The second issue that make this possible is a love for the institution itself, where the institution has proven itself reliable at promoting the public welfare. Judges, following the law as written, help to keep the legal system and its enforcement uniform and predictable. This uniformity tends to promote desires. So, a devotion to the institution can outweigh the aversion to do harm to the institution in those few instances where it promotes injustice instead of justice.

In these cases, there is still and opportunity – and even a duty – to speak up and say that the institution should be changed – but not destroyed. If the institutions are fair and just, giving people a desire to follow the rules and procedures of the institution will gend to fulfill desires – more so than if people had no interest at all in the decisions reached under an institution.

Levels of Punishment

Still, there will be times when this assumption that the institution has produced fair and impartial agents can be challenged, where the individual has reasonable doubt (and not just a hunch or a bad feeling) that he is being told to do something morally legitimate where the institution itself seems not to be interested in justice.

These cases are not always clear cut. There may well be irregularities and complications that make it reasonable to believe that one is being asked to perform a highly immoral act – or that the leaders of the institution lack moral scruples that would otherwise restrict how they would wield the power entrusted to them.

Against this possibility, a fair and just society would not restrict responses to narrowly defined options. Those who would determine punishment or reward should be given some flexibility to match the difficulty in knowing the right answer at times. It would be fundamentally unjust to allow only two options – complete freedom or execution. At times, a punishment of days or weeks will be best. This indicates that the agent was wrong, but not far wrong.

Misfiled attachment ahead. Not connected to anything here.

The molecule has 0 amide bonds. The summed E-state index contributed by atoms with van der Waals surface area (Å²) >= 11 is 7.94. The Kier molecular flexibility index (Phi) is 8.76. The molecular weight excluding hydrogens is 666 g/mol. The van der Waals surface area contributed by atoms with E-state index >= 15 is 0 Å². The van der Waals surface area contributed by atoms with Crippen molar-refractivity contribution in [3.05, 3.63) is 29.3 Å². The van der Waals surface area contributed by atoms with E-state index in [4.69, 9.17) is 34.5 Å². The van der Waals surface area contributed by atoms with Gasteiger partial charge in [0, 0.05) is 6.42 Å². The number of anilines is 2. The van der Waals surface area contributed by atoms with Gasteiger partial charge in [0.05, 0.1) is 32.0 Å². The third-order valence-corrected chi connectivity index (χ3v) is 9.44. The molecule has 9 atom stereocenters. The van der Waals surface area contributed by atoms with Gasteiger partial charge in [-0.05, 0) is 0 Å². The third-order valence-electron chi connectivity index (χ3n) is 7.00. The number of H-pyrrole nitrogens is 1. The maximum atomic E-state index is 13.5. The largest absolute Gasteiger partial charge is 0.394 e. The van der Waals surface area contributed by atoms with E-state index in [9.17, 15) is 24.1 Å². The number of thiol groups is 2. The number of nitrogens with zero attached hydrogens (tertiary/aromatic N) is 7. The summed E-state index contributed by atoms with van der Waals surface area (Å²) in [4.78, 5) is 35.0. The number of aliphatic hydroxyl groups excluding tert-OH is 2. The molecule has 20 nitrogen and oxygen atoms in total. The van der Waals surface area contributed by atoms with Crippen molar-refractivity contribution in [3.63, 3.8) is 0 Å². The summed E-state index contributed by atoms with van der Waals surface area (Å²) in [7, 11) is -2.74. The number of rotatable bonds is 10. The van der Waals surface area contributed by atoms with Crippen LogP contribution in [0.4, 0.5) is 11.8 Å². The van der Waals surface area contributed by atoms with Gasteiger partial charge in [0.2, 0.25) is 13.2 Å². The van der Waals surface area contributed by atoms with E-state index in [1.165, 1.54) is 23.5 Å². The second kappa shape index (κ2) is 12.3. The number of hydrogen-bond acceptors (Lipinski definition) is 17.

Strict guidelines in sentencing often ignore the fact that the distinction between rightful and wrongful acts, as well as different degrees of wrongfulness.


So, here you are. You are a soldier. You have been ordered to commit an act that you think is immoral.

First, you need to give your superior officers the benefit of the doubt. There is reason to give soldiers an aversion to disobeying a direct order. Such an aversion keeps the system running in a smooth and orderly manner.

Second, even if you know beyond a reasonable doubt that the acts that you have been ordered to perform are unreasonable and unjust, if the institution itself is fair and just and tends to promote good decisions on average, then there is a reason to promote a desire to uphold the institution.

If the institution can be shown to be basically fair and just.

Third, if this reasonable doubt tells one to disobey an order, then the system should recognize the need not to demand unquestioned obedience from those who serve within the institution. This argues against any draconian penalty for disobeying an order. If the defendant can make a good case in favor of his decision (or lack of a decision), then the institution itself should have the freedom to punish the behavior to a degree that is proportional to the offense.